Central African Republic

Situation Report
Emergency Response
IDPs in the mosque compound in Bambari, Ouaka Prefecture. ©UNHCR/Hyppolyte Togogo, CAR, June 2021.
IDPs in the mosque compound in Bambari, Ouaka Prefecture. ©UNHCR/Hyppolyte Togogo, CAR, June 2021.

8,500 internally displaced people forced to leave the Elevage site in Bambari

More than 8,500 people who lived at the Elevage IDP site in Bambari in the Ouaka Prefecture in the center of the country, most of them ethnic Fulani, were once again forcefully displaced to the city’s neighborhoods. On 4 June, armed elements threatened IDPs at the site and committed serious international humanitarian law violations. Two days later, the Elevage site was set on fire in circumstances that remain to be clarified. Fearing for their safety, some of the residents of Mbiande and Kombélé, villages located 20 km from Bambari on the Bambari-Ippy axis, also moved to Mbagolo in the same period. 5,900 of the IDPs from the Elevage site today live in close promiscuity on the premises of the mosque in Bambari and more than 2,000 others in host families, according to the United Nations High Commissioner for Refugees (UNHCR).

Responding to urgent needs 

A rapid needs assessment conducted on 7 June by humanitarian partners OCHA, UNHCR, WFP, Triangle (TGH), INTERSOS, ACTED, COOPI and PARET found that the displaced people urgently needed water, basic household items, food, education and protection. On the same day, an international organization started distributing 40,000 liters of water per day to IDPs at the mosque and in surrounding neighborhoods, as well as to host communities. The NGOs MSF and TGH set up nine latrines in the mosque, in addition to the three that existed, and provided disinfectants and hand washing facilities. MSF also ensures sanitation at the mosque, using a dedicated site identified by the authorities for waste disposal. The NGO COOPI, with the support from the World Food Programme (WFP), distributed on 9 June 8.9 tons of high-energy biscuits, representing a three-day ration, followed by the distribution of food stamps for a one-month ration for all 8,500 IDPs. More than 400 children also received nutritional supplements from WFP. The IDPs hosted at the mosque also received non-food items from UNHCR, including tarpaulins, mosquito nets, cooking utensils and soap. To ensure IDPs access to health services, MSF relocated its malaria treatment center to the mosque, which the NGO had run at the Elevage site before it was set on fire. IMC and MSF also continue their usual support for the city's health facilities where IDPs can access free healthcare. Promoting reproductive health, the NGO AID with support from the United Nations Population Fund (UNFPA), distributed sanitary products, including sanitary pads, towels, buckets, soap and loincloth to 100 vulnerable women. In response to suspected measles cases among IDPs at the mosque and a confirmed case in the neighborhoods, MSF vaccinated more than 2,380 children aged 6 months to 15 years.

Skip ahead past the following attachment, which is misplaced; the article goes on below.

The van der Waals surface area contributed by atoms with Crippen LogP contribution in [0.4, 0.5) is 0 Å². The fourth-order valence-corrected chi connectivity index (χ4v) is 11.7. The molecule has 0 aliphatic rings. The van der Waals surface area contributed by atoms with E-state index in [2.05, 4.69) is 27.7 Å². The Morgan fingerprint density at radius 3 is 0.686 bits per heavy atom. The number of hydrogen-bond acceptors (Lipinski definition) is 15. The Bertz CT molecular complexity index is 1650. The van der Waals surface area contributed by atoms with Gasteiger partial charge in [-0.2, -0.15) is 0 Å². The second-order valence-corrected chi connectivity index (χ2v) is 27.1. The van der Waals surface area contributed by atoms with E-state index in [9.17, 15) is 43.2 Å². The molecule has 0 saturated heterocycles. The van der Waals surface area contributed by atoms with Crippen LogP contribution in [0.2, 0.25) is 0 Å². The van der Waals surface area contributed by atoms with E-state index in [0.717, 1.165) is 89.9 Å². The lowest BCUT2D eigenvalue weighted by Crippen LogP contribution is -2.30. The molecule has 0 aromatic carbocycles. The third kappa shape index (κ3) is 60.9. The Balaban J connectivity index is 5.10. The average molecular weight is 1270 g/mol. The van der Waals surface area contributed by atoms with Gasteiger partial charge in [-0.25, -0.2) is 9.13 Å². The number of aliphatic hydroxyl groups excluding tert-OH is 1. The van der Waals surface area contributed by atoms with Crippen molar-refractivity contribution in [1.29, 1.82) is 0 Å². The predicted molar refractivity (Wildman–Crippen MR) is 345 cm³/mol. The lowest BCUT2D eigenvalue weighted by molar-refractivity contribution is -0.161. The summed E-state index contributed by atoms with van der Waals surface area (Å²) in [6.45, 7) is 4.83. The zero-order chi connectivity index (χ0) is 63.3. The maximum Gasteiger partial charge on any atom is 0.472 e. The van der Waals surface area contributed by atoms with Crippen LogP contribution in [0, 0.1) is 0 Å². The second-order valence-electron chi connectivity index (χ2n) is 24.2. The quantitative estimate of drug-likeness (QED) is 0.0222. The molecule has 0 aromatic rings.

The school at the Elevage IDP site was destroyed in the fire and the one on the mosque premises serves as a refuge for IDPs, leaving more than 800 children without access to education. In response, the local education board and the United Nations Children's Fund (UNICEF) integrated the majority of students into nearby schools, where they are currently taking end-of-year exams. The NGOs APADE and JRS distributed school supplies to nearly 2,700 children, including the IDPs. Despite these efforts to keep children in school, cases of school dropouts have been noted but their extent remains to be determined. 

On 11 June, the Humanitarian Coordinator allocated US$ 12 million from the Humanitarian Fund to cover urgent needs in areas of high vulnerability and where the resurgence of violence has exacerbated humanitarian and protection needs. This funding enabled IDP camp coordination and management (CCCM) and the provision of non-food items to the displaced people in Bambari. 

Protection remains the biggest concern

While the IDPs need assistance, their protection remains a major concern. Some of them feel threatened by attacks from armed groups, making host families less inclined to offer them a shelter. The NGO INTERSOS monitors protection incidents at the mosque compound and in other areas hosting IDPs, while MercyCorps implements gender-based violence (GBV) prevention activities. With the support from UNICEF, the NGO Espérance is setting up mobile child-friendly spaces which provide fun-inspired psychosocial support services to children and educate their parents on protection issues.

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